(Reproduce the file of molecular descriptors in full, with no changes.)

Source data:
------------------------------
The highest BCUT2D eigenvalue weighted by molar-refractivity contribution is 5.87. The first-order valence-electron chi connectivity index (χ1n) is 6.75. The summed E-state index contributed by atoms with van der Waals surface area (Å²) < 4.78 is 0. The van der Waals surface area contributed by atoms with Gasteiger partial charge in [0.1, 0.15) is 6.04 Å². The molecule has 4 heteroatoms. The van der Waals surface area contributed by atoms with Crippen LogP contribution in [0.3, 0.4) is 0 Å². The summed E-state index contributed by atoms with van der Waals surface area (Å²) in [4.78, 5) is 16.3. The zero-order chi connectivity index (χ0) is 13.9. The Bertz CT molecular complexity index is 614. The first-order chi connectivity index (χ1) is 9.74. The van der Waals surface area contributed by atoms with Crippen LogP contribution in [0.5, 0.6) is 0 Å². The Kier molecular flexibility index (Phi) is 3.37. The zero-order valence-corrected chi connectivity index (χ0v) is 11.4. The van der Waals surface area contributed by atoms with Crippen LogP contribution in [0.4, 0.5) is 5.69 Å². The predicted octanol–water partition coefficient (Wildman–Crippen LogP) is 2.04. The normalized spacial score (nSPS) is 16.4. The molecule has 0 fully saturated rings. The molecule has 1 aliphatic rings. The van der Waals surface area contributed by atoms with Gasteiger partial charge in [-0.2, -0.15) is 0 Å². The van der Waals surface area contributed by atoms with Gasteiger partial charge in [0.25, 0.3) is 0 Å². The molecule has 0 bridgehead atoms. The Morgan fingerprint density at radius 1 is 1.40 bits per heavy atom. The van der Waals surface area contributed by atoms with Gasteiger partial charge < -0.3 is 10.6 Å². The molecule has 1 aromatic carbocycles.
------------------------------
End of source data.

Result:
The highest BCUT2D eigenvalue weighted by molar-refractivity contribution is 5.87. The first-order valence-electron chi connectivity index (χ1n) is 6.75. The summed E-state index contributed by atoms with van der Waals surface area (Å²) < 4.78 is 0. The van der Waals surface area contributed by atoms with Gasteiger partial charge in [0.1, 0.15) is 6.04 Å². The molecule has 4 heteroatoms. The van der Waals surface area contributed by atoms with Crippen LogP contribution in [0.3, 0.4) is 0 Å². The summed E-state index contributed by atoms with van der Waals surface area (Å²) in [4.78, 5) is 16.3. The zero-order chi connectivity index (χ0) is 13.9. The Bertz CT molecular complexity index is 614. The first-order chi connectivity index (χ1) is 9.74. The van der Waals surface area contributed by atoms with Crippen LogP contribution in [0.5, 0.6) is 0 Å². The Kier molecular flexibility index (Phi) is 3.37. The zero-order valence-corrected chi connectivity index (χ0v) is 11.4. The van der Waals surface area contributed by atoms with Crippen LogP contribution in [0.4, 0.5) is 5.69 Å². The predicted octanol–water partition coefficient (Wildman–Crippen LogP) is 2.04. The normalized spacial score (nSPS) is 16.4. The molecule has 0 fully saturated rings. The molecule has 1 aliphatic rings. The van der Waals surface area contributed by atoms with Gasteiger partial charge in [-0.2, -0.15) is 0 Å². The van der Waals surface area contributed by atoms with Gasteiger partial charge in [0.25, 0.3) is 0 Å². The molecule has 0 bridgehead atoms. The Morgan fingerprint density at radius 1 is 1.40 bits per heavy atom. The van der Waals surface area contributed by atoms with Gasteiger partial charge < -0.3 is 10.6 Å². The molecule has 1 aromatic carbocycles.